- Structural steel is in better condition than expected in many areas which will create efficiencies during the structural re-enforcement process
- VWC phase 2 site is clear for excavation. The location of underground infrastructure, associated site conditions, and archeology have been identified, isolated, and protected where required
Parliamentary engagement: The input of parliamentarians to obtain key decisions outlined in (See Tab 5 Key decisions) is critical to finalize schematic design that will endure through the project lifecycle. It will also enable the development of a substantive scope, cost and schedule.
Visitor Welcome Centre phase 2
The concept of a below grade phase 2 Visitor Welcome Centre has been around since as early as 1976 and has been supported by multiple governments, parliamentary committees, and has been engrained in the Long Term Vision and Plan. With a focus on security, the Visitor Welcome Centre Complex will also provide expanded business support to parliamentary operations, provide an enhanced visitor experience, and connect the triad of Centre Block, West Block, East Block to safety and securely, move people and goods across the integrated complex in a more effective manner.
Until key decision including the size and entry approach for the Visitor Welcome Centre Complex are made, schematic design cannot be finalized. Three options have been developed to support decision-making:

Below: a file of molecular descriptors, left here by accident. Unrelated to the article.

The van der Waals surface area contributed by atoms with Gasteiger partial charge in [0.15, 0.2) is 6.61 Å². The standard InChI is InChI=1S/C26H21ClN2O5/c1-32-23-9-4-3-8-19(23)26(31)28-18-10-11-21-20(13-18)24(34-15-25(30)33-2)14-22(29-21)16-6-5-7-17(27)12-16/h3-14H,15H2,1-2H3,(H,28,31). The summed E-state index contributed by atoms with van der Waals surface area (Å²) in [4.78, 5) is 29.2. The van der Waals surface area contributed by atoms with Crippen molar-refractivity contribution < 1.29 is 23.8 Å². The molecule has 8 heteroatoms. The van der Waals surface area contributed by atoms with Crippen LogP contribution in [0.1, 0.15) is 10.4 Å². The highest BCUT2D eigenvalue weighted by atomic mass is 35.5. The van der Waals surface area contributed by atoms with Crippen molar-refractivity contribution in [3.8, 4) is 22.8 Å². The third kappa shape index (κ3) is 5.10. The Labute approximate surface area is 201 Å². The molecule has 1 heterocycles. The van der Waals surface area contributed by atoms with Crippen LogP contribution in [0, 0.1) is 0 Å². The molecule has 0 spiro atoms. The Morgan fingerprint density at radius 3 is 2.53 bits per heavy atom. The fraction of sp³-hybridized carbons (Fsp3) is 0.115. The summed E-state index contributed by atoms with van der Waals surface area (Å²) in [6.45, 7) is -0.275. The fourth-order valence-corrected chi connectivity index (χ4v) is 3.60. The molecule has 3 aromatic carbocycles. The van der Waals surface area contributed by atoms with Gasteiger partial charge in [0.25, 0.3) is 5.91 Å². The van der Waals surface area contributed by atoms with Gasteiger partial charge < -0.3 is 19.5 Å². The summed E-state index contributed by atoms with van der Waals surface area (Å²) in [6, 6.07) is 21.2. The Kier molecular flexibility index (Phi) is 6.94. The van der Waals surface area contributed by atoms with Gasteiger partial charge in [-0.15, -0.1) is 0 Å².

- Option 1 (smallest): approximately 5800 (net) in size provides a new screening point of entry, connects the triad, provides some new parliamentary support, but limits the library or parliament’s visitor experience to tour support only
- Option 2 (medium): approximately 13,500 in size. In additional to the capabilities mentioned in option 1, provides increased parliamentary functions including 3 new committee rooms for the Senate, and provides space for a curated alternate visitor experience in addition to public tours
- Option 3 (large)-: approximately 16,600 in size—continues to enhance parliamentary operations (3 large, full business and material handling, senate cafeteria, archives and health services) and provides and expanded alternate visitor experience
Finalizing parliamentary functional requirements and completing schematic designs will allow for establishment of a substantive scope, cost and schedule. So that they can be fully engaged in driving decisions on this project of national importance to create a modern, safe and secure Parliament for the 21st century that is open and engaging for Canadians.
Block 2 redevelopment project